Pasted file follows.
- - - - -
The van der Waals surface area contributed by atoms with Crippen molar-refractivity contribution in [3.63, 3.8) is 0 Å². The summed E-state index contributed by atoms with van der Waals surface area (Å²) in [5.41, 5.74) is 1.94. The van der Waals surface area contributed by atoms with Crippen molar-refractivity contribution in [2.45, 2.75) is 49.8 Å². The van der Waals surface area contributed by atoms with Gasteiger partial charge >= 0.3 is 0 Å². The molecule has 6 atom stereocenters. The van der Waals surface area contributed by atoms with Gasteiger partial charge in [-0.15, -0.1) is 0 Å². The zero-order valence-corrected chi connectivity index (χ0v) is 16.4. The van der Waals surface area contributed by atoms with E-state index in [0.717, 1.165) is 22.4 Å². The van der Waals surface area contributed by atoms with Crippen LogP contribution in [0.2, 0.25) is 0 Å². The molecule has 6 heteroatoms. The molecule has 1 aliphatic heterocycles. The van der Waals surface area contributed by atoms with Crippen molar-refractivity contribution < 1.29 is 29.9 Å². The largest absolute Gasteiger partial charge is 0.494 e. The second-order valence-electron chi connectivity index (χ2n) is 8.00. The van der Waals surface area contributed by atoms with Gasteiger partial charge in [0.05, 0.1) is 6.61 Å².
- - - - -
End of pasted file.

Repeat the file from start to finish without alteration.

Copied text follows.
The van der Waals surface area contributed by atoms with Crippen molar-refractivity contribution in [3.63, 3.8) is 0 Å². The summed E-state index contributed by atoms with van der Waals surface area (Å²) in [5.41, 5.74) is 1.94. The van der Waals surface area contributed by atoms with Crippen molar-refractivity contribution in [2.45, 2.75) is 49.8 Å². The van der Waals surface area contributed by atoms with Gasteiger partial charge >= 0.3 is 0 Å². The molecule has 6 atom stereocenters. The van der Waals surface area contributed by atoms with Gasteiger partial charge in [-0.15, -0.1) is 0 Å². The zero-order valence-corrected chi connectivity index (χ0v) is 16.4. The van der Waals surface area contributed by atoms with E-state index in [0.717, 1.165) is 22.4 Å². The van der Waals surface area contributed by atoms with Crippen LogP contribution in [0.2, 0.25) is 0 Å². The molecule has 6 heteroatoms. The molecule has 1 aliphatic heterocycles. The van der Waals surface area contributed by atoms with Crippen molar-refractivity contribution < 1.29 is 29.9 Å². The largest absolute Gasteiger partial charge is 0.494 e. The second-order valence-electron chi connectivity index (χ2n) is 8.00. The van der Waals surface area contributed by atoms with Gasteiger partial charge in [0.05, 0.1) is 6.61 Å².